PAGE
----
and they don't know what happens to them. Abdulla went to the morgue every
day for weeks and there he met people who have been going to the morgue for
months just to see if they could find their loved ones. You know, when
someone is kidnapped, it's the cruelest way of torturing not just the person
who has to obviously endure unimaginable hardship, but everybody around them,
you know, their family, their relatives, the people that they work with.
There's such a wider circle that gets affected by something like this.

GROSS: And the thought that the kidnappers aren't playing by the rules even,
I mean, if there are any rules for kidnapping, but the rules for kidnapping
usually are if you do come through with the money, you get the person back.

Ms. TARABAY: Right.

GROSS: But it sounds like it's fairly standard now in Iraq...

Ms. TARABAY: Right.

GROSS: ...that you'll pay the money and your loved one still is not released.

Ms. TARABAY: Right. In one of the last stories that I did before I just
left was how it's literally just turned into a way for people to make money
because they can't get a job, and, you know, one of the interior ministry
officials that I spoke to said, `Really, you just need three to four guys and
a car and you've got a kidnapping ring.' And, you know, a lot of the people
who go missing who are kidnapped and then have people pay for them, they are
killed in the end, most likely because of who they are, whether they're Shiite
or Sunni and they've been kidnapped by someone who is a sectarian--it's a
sectarian group that's taken them. So there's never any hope.

But, you know, one of my colleagues did a story about how today in Iraq, to
die naturally is considered a blessing because there are so many people who
are taken by the violence: in suicide bombing attacks; in, you know, drive-by
shootings; in sectarian killings; in kidnappings that they don't know--people
don't have the opportunity to grieve. They can't mourn. They can't have a
funeral. And so when someone dies naturally, like from old age or sickness or
something, they're right in front of you and you can go through that process.
And this whole entire country's just seized by total PTSD because they haven't
had an opportunity to mourn yet. So, you know, that's just one of the things
about living there at the moment that everyone has to deal with.

GROSS: My guest is Jamie Tarabay, NPR's Baghdad bureau chief. We'll talk
more after a break. This is FRESH AIR.


GROSS: My guest is NPR's Baghdad bureau chief, Jamie Tarabay.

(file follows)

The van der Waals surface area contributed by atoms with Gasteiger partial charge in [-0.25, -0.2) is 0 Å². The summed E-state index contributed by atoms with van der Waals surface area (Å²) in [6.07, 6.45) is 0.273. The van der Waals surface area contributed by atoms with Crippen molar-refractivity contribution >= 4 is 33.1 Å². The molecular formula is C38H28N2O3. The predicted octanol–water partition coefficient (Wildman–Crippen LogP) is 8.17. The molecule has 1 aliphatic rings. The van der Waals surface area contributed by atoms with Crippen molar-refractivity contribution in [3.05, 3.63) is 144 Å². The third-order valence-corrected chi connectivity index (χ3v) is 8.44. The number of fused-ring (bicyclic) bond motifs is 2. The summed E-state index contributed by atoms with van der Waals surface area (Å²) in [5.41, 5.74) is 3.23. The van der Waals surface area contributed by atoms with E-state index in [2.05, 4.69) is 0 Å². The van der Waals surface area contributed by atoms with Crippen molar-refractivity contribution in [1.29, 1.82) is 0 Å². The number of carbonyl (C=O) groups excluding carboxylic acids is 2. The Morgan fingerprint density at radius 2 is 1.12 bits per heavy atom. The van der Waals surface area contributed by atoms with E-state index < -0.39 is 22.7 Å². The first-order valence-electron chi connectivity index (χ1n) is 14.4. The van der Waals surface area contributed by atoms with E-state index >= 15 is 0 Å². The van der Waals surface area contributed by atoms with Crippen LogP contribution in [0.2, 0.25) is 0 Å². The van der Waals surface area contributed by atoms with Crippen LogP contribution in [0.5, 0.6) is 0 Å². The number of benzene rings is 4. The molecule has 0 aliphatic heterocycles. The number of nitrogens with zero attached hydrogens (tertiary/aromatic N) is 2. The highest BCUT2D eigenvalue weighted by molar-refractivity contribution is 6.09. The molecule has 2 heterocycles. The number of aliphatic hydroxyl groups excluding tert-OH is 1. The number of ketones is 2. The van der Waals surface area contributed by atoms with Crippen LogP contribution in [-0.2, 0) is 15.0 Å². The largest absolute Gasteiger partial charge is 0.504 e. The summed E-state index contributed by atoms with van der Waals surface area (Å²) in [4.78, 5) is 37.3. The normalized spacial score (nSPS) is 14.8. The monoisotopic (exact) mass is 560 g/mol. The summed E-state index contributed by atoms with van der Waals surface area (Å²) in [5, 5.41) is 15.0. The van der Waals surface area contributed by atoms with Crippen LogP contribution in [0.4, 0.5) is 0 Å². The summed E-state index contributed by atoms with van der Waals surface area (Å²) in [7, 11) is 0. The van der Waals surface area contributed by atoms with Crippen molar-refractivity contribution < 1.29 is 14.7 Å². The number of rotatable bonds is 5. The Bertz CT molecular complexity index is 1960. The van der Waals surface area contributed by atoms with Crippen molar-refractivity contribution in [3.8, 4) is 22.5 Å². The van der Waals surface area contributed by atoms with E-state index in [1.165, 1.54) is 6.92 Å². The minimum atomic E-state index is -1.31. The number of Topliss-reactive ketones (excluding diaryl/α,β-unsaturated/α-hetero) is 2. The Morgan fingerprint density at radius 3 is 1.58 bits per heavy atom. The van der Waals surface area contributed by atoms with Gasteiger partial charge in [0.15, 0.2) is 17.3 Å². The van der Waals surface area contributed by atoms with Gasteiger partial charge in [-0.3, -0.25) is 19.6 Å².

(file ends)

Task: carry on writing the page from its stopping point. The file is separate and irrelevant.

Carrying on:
Tell us the kidnapping-related story about what happened when you were
interviewing the Iraqi president, Jalal al-Talibani.

Ms. TARABAY: Oh, with me personally?

GROSS: Yeah, yeah, yeah. Tell that story.

Ms. TARABAY: Well, I'd gone to President Talibani's house. He was hosting
some political talks--and actually I went with Abdulla--and I'd gotten dressed
as a Shiite woman. I'd worn a long cloak thing and I'd wrapped my head in a
scarf. But when I got inside, I took my scarf off and Talibani saw me and he
started laughing. He was like, `You look half and half. You know, because
you've got half of your head covered.'

And when I went to talk to him, he was just sitting there in the corner, and a
man in a suit just came and whispered in his ear and he started laughing and I
said, `What's so funny?' And he said, `Oh, he reckons you could get $100,000.'
I said, `Oh.' Part of me actually was quiet, it was like, Really? Just
100,000?' You know?

GROSS: He meant kidnappers...

Ms. TARABAY: Yeah.

GROSS: ...could demand $100,000 for you.

Ms. TARABAY: Literally. Yeah.

GROSS: That's what you'd be worth?

Ms. TARABAY: Exactly. I mean, that's one of the dangers of being a
foreigner. You do feel a bit like a walking ATM machine. Half the time when
people see, when they recognize that you're a foreigner, they recognize that
you're valuable. You have a street value, you know. And you could be pinched
by someone who could just sell you down the chain to someone who will
eventually put you on television in an orange jumpsuit. I mean, that's like
you get--literally people get taken by criminal gangs who sell people for a
profit, sell people for a profit, and goes on and on and on and on.

GROSS: So, what do you do to prevent that from happening? You must be like
hyperaware of that when you are reporting in Iraq?

Ms. TARABAY: Yeah. I think hyperaware is definitely the way that I would
describe my state of mind when I'm there. You're just, you're very aware of
everything around you. You're at your most exposed when you're on the street,
when you're in a car, when you're moving because you could come up to a fake
checkpoint, you know, one of these illegal checkpoints that are manned by men
in police uniforms who ostensibly may be police but also are militia. I mean,
right now, they're interchangeable. And they could see that you're a
foreigner. They could stop you. Or they could radio ahead or phone the guy
in the next checkpoint ahead and say, `There's a foreigner in this car. Grab
them.' You could be stopped in a traffic jam.

I mean, I'm very aware, just anyway, just when I'm driving around and having
people look into the car, and you can do anything. You can, you know, wrap
your head in a scarf. You can, you know, wear sunglasses. You can sit in the
back. You can put your head down. And one of the things that you have to
always do, you're not allowed to look around you. You're not allowed to
engage eye contact, you know.

GROSS: Is that because you're a woman?

Ms. TARABAY: Yes, yes. Because, you know, an Arab woman just doesn't--you